Magazine, his website DISHing<br />

with Donald and through The Beat<br />

DISH Awards which he staged for<br />

4 years. His columns and reviews<br />

were always entertaining and<br />

enlightening — and a tad irreverent, as only<br />

Donald can be. Thanks Donald!<br />

pared down interpretation of the musical<br />

which will feature two baby grand pianos<br />

on the stage. In the smaller Procunier Hall,<br />

Donald D’Haene and Dave Semple present<br />

the two-man show Hosanna, Michel<br />

Tremblay’s raw depiction<br />

of love between a<br />

transsexual drag queen<br />

and a homosexual biker<br />

<strong>November</strong> 6–15.<br />

“The love story makes the story<br />

universal,” says Donald D’Haene, who<br />

plays the drag queen. “Tremblay depicts characters<br />

we rarely see on the London stage.”<br />

D’Haene is thrilled to be back on stage.<br />

“Besides being the role and challenge of a<br />

lifetime, when you’re ‘dancing’ on stage with<br />

an actor as brave, open and honest<br />

as Dave Semple, it certainly raises<br />

your game. Dancing with someone<br />

you trust makes the process<br />

indescribable.”<br />

The ARTS Project (www.artsproject.ca)<br />

presents Jayson McDonald’s<br />

detective fantasy The City That<br />

Eats You, featuring Meghan Brown<br />

and Valerie Cotic, <strong>November</strong> 5–8, while Neil<br />

Simon’s Fools is brought to the stage by The<br />

King’s Players <strong>November</strong> 27–29.


SUNDAY BRUNCH<br />

11am−2pm<br />

Sun–Tues 11am–11pm, Wed/Thurs 11am–midnight, Fri/Sat 11am–1am<br />

№ 50 | <strong>November</strong>/<strong>December</strong> <strong>2014</strong><br />

London’s Original Kids Theatre Company<br />

(originalkids.ca) offers up several productions<br />

including Crazytown <strong>November</strong> 7-9; Disney’s<br />

Winnie the Pooh for Kids <strong>November</strong> 13 to 16;<br />

Bye Birdie Young Performer’s Edition <strong>November</strong><br />

20-23; Shout The Mod Musical <strong>November</strong><br />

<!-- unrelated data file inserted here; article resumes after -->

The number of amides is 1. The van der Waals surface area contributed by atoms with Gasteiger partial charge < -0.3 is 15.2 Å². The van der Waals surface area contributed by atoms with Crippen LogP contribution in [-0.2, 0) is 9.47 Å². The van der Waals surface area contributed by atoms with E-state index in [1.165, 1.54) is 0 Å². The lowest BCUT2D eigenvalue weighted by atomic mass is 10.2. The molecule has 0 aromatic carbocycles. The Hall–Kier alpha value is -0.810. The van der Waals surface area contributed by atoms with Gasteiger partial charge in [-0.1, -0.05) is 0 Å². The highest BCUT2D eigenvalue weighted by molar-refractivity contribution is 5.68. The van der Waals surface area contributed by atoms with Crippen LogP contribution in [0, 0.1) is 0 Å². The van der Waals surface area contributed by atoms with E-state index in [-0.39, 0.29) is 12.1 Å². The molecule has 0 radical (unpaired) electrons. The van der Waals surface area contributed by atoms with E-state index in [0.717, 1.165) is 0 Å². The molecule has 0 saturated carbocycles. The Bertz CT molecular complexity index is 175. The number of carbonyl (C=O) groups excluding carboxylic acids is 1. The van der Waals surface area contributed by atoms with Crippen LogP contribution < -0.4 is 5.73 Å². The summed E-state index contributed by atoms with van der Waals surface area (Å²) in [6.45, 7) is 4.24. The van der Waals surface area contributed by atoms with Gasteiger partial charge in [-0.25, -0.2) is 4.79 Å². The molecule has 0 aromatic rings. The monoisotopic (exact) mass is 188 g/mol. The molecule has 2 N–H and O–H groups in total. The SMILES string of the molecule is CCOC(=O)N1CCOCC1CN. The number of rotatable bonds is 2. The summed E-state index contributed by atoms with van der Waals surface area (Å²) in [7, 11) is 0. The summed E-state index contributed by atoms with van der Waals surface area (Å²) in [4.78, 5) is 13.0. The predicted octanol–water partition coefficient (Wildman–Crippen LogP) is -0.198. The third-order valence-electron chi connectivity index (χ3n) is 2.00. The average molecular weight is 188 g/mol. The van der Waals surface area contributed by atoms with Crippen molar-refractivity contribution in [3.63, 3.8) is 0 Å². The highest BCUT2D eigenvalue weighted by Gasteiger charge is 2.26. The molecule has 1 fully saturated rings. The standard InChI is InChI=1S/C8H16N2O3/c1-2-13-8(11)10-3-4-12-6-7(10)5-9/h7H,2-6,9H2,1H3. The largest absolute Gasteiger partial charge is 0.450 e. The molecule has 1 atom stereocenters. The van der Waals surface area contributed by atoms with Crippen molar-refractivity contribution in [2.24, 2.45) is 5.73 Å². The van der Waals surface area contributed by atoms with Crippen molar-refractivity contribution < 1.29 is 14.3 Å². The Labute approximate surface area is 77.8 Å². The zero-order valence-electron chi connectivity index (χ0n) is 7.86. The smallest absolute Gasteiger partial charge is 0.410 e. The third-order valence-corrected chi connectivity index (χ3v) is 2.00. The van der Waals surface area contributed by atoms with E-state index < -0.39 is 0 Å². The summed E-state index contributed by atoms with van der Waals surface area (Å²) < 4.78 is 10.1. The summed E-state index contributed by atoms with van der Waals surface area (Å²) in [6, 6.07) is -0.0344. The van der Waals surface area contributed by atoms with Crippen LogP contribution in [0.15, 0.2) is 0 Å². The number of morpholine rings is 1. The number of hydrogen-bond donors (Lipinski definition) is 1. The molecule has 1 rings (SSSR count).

27-30; The Wedding Singer <strong>December</strong> 4-7; The<br />

King & I <strong>December</strong> 12-21; capped off by the<br />

perennial family favourite A Charlie Brown<br />

Christmas <strong>December</strong> 13 and 14. Tickets for<br />

OKTC productions tend to sell out quickly, so<br />

get yours early to avoid disappointment.<br />

Moving outside of London, we drop in on<br />

the Elgin Theatre Guild (www.elgintheatreguild.ca)<br />

which is presenting James Barry’s<br />

Snow White and The 7 Dwarfs done up in<br />

British pantomime or panto style <strong>December</strong><br />

4–14. For the uninitiated, panto is a participatory<br />

style of musical comedy designed<br />

specifically for family entertainment and<br />

usually performed during the Christmas<br />

season. Audience members are encouraged<br />

to sing along and to shout out responses to<br />

the performers. Perfect fare for families this<br />

holiday season.<br />

Stratford’s Alternative Theatre Works’<br />

(alternativetheatreworks.com) holiday<br />

season production is A Wind in the Willows<br />

Christmas<br />

which runs<br />

<strong>December</strong><br />

18–30 at the<br />

Stratford Masonic Concert Hall.<br />

Theatre Woodstock (www.theatrewoodstock.com)<br />

brings Rogers & Hammerstein’s<br />

South Pacific with its legendary score featuring<br />

songs like “Some Enchanted Evening,”<br />

“I’m Gonna Wash That Man Right Outa My<br />

Hair” and others to The Market Centre Theatre<br />

<strong>November</strong> 27–30 and <strong>December</strong> 3–6.<br />

Over in Theatre Tillsonburg’s Otter Valley<br />

Playhouse (www.theatretillsonburg.com),<br />

theatre-goers can catch the British farce<br />

Sex Please, We’re Sixty, <strong>November</strong> 6–9 and<br />

<strong>November</strong> 13–16.<br />

In a nutshell, there is a rich selection of<br />

live theatre on the boards in our area this<br />